GIN-MEETS!: shoping and dining at Ginza Mitsukoshi!
GIN-MEETS! on Friday nights: shopping and dining at Ginza Mitsukoshi followed by "Jazz NIGHTS" live jazz music to round off an extraordinary evening
Ginza Terrace (9th Floor of Ginza Mitsukoshi)
Free "Jazz NIGHTS" live jazz performances are held every Friday at Ginza Terrace on the ninth floor of Ginza Mitsukoshi.
The GIN-MEETS! name was chosen based on the concept "Let's Meet at Ginza Mitsukoshi" (the store name can be shortened to "Gin-Mitsu," whose pronounciation is similar to "Gin-Meets" in Japanese). Customers shopping in the store or relaxing at a cafe gravitate to the stage and begin to shake their bodies as the lively sounds of jazz music permeate the air.
This idea of enjoying jazz in Ginza actually has historical roots: starting in the 1950s, it became popular for kissaten (cafes) in Ginza to play jazz records, which led to the jazz kissa (jazz music cafe) boom.
Jazz had already made its way to Japan by the early 20th century. It was banned during World War II, but in the postwar 1950s and 60s, jazz enthusiasts (particularly young ones) would often join huge lines outside these jazz kissa, eager for a chance to hear this music from overseas.
Ginza was once home to many famous jazz kissa, including Mimatsu, Ginza ACB (Ginza Ashibe) and Fujiya Music Salon, but during the 1970s the once-expensive imported records dropped down to more reasonable prices, making it possible for individual fans to purchase their own copies. This brought about a gradual decline in the number of jazz kissa.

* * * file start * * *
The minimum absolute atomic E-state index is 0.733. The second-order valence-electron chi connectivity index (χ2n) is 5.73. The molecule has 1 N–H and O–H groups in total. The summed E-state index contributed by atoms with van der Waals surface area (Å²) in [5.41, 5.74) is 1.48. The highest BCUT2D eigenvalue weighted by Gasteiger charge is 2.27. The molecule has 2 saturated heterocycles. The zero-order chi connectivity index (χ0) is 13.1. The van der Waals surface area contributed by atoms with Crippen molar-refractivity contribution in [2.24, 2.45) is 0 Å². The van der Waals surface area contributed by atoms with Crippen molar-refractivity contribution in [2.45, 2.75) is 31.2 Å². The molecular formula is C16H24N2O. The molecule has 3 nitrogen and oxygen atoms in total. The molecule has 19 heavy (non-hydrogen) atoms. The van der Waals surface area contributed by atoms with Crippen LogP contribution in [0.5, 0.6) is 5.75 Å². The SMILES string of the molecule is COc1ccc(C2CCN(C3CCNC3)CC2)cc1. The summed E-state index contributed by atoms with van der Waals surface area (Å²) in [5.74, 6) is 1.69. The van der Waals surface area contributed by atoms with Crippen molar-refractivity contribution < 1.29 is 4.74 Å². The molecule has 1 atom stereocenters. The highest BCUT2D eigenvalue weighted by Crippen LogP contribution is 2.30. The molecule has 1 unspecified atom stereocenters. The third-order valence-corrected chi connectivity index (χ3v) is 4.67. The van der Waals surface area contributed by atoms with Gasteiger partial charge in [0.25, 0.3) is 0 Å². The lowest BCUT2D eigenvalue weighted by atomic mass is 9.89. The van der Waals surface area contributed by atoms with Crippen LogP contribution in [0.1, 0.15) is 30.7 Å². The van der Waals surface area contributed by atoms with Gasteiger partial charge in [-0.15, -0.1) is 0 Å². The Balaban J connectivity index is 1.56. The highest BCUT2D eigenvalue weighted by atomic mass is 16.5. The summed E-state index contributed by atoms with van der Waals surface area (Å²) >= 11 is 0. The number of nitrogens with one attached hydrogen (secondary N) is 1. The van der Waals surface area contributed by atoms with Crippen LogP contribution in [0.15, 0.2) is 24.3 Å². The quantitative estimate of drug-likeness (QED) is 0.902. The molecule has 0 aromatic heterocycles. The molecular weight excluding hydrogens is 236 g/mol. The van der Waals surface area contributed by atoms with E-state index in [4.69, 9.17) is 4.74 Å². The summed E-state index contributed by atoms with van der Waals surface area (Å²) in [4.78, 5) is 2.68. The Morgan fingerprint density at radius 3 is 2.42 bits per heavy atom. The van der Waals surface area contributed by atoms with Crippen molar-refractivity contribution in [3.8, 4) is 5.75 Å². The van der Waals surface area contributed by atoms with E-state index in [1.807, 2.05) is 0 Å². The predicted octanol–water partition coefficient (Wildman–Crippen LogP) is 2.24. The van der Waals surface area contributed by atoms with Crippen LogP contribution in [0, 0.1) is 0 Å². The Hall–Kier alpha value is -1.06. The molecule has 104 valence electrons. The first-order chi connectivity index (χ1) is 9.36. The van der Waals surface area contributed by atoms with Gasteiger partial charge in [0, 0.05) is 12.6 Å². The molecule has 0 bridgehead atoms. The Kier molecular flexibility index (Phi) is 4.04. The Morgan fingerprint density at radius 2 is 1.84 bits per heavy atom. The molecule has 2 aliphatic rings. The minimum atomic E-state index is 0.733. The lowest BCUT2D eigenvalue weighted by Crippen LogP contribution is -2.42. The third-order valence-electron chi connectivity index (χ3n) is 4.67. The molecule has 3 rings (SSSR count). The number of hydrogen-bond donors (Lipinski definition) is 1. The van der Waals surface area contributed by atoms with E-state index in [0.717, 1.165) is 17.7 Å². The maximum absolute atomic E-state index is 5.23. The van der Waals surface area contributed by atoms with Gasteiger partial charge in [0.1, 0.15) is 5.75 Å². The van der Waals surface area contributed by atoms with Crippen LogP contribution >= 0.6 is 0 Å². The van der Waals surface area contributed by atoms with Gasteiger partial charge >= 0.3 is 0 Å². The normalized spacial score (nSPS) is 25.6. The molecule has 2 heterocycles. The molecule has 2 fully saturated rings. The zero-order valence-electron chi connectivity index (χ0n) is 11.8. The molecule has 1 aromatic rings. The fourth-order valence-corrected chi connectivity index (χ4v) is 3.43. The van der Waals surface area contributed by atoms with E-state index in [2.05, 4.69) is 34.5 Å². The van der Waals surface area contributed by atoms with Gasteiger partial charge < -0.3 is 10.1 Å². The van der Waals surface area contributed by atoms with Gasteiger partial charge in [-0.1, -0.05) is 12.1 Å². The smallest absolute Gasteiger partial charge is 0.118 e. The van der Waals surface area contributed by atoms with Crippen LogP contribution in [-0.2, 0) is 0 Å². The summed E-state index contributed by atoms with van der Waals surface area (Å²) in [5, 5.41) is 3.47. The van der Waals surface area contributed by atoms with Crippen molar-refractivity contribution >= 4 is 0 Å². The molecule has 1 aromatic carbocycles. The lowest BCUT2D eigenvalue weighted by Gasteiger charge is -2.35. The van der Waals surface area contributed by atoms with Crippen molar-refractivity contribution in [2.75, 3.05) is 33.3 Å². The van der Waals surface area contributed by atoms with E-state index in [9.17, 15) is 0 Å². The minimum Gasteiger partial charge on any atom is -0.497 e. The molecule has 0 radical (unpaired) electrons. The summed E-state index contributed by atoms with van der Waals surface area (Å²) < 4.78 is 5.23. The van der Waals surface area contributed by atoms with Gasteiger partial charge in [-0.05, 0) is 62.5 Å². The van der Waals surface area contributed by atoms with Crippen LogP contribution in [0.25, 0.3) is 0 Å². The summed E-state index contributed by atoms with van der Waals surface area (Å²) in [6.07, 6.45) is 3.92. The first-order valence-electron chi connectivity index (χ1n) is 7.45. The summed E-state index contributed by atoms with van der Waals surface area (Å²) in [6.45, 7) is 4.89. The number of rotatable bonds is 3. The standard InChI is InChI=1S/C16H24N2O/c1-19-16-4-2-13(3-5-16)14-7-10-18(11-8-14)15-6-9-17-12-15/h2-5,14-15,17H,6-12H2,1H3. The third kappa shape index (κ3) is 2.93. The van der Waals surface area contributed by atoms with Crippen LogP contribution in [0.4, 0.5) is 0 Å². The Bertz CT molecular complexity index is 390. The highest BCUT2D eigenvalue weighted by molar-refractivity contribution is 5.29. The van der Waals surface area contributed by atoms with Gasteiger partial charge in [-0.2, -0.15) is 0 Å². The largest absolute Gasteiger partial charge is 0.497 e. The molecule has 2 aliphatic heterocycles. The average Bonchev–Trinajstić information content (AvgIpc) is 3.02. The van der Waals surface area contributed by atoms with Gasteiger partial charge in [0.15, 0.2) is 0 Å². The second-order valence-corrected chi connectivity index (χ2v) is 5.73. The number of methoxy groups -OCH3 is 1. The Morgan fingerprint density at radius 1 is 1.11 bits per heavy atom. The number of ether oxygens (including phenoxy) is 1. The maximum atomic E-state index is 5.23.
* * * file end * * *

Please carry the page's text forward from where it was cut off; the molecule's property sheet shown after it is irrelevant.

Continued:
Although jazz was once the fiery music of impassioned and enthusiastic youth, these fans aged over the years and displayed a gradual inclination toward a more relaxed enjoyment of music, which has led to the widespread perception today of jazz as a mature music for adult tastes. Today, this tasteful music fits perfectly with the mature, refined atmosphere of Ginza, where it is still enjoyed by listeners.
Jazz NIGHTS is held on Friday nights and consists of three 30-minute shows. Performers change every week to give attendees a fresh experience no matter how many times they attend.
This week's performance kicked off with "September" by Tomomi Fukui on piano and Masayuki Tawarayama on bass. The lively rhythms fostered a feeling of excitement among the audience.
Naomi Grace also joined in on vocals, singing various selections including the poppy "Fly Me to the Moon" as well as Tennessee Waltz, the perfect song to listen to in a laid-back, quiet bar.
Because this show coincided with the winter holiday season, the band also performed the classic hit "Frosty the Snowman," with Grace's bright and sonorous voice bringing smiles to the faces of listeners. The diverse group of audience members, who spontaneously gathered here to listen, were brought together as one by the music, clapping their hands in time with its rhythms.
Jazz NIGHTS offers the chance for people to enjoy jazz performances anytime--everyone from small children to people stopping by on their way home from work and elderly fans who most likely visited jazz kissa in their youth. Have an unforgettable evening by experiencing the history of jazz firsthand in the mature and refined Ginza district.